For years, mushrooms were passed over in favor of more colorful vegetables. But today, dietitians know that mushrooms may add nutrients, if not a lot of pretty color. In fact, mushrooms contain fiber and B vitamins, and very respectable amounts of the minerals potassium and selenium; plus, they are one of the few plant sources of vitamin D.
I recommend mushrooms to clients because they’re nutrient-packed, low-carb, low-calorie, and essentially sodium-free, but also because mushrooms can be a tasty meat substitute. Mushrooms are rich in umami, the meaty, savory flavor thought of as the fifth basic taste after salty, sweet, bitter, and sour. You might not even notice when you swap half your ground beef for finely chopped mushrooms in recipes for tacos or sloppy joes. If you’re looking for Meatless Monday ideas, the mushroom is again your answer. What about a grilled portabella mushroom sandwich with reduced-fat cheese and a whole-grain bun, or a cremini mushroom and bean chili? Many vegetables aren’t yet in season, but you’ll find mushrooms in markets now. Click on to learn about different varieties!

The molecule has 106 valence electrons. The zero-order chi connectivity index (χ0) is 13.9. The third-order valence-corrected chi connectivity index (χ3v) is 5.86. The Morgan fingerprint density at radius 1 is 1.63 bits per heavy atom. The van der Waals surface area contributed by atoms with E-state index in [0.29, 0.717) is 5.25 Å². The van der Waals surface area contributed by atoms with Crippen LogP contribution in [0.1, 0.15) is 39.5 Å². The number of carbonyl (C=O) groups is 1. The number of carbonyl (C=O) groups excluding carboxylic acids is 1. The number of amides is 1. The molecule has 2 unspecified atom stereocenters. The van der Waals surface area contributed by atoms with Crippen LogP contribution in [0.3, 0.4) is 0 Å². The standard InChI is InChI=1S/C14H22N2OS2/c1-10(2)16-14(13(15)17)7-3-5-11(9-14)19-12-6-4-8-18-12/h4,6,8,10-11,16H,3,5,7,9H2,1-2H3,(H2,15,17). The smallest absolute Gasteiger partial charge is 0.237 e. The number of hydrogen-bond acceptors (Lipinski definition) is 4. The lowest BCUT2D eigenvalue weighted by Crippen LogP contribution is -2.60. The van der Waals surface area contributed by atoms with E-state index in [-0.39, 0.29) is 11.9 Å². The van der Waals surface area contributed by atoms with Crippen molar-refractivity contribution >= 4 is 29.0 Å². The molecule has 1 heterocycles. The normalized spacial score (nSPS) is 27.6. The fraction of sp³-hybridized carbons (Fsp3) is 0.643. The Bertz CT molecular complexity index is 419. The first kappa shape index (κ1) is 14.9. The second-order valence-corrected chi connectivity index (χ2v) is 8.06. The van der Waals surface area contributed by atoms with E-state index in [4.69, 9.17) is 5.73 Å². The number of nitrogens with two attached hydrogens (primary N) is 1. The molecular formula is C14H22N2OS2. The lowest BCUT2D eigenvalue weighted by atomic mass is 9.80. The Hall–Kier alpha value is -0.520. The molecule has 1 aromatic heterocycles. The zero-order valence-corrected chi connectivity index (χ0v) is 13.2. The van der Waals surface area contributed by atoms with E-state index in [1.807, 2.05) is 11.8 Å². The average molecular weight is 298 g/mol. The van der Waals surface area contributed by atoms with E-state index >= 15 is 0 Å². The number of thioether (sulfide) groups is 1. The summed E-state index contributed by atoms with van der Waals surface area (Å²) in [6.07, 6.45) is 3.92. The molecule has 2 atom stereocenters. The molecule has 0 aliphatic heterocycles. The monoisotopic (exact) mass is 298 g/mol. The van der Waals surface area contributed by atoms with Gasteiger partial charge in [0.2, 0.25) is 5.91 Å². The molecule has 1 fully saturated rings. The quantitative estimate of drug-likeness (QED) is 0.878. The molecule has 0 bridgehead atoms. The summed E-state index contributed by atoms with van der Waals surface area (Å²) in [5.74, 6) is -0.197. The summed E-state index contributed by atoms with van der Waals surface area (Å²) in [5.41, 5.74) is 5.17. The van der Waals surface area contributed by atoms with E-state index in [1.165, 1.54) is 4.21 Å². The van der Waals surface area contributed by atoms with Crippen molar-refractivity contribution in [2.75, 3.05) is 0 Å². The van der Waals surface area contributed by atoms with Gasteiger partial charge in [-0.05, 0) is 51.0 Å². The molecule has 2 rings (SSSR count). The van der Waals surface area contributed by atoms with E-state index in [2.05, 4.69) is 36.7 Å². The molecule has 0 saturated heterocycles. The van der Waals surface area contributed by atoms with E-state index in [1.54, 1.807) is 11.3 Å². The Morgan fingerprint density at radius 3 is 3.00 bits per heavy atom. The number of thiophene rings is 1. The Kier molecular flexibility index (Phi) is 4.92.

Jill Weisenberger, MS, RD, CDE*, is the author of Diabetes Weight Loss Week by Week. Weisenberger is a paid contributor for The DX. All opinions contained in this article reflect those of the contributor, and not of Sanofi US, its employees, agencies, or affiliates.
*“Certified Diabetes Educator” and “CDE” are certification marks owned and registered by the National Certification Board for Diabetes Educators (NCBDE). NCBDE is not affiliated in any way with Sanofi US. NCBDE does not sponsor or endorse any diabetes-related products or services.
© 2013 The DX: The Diabetes Experience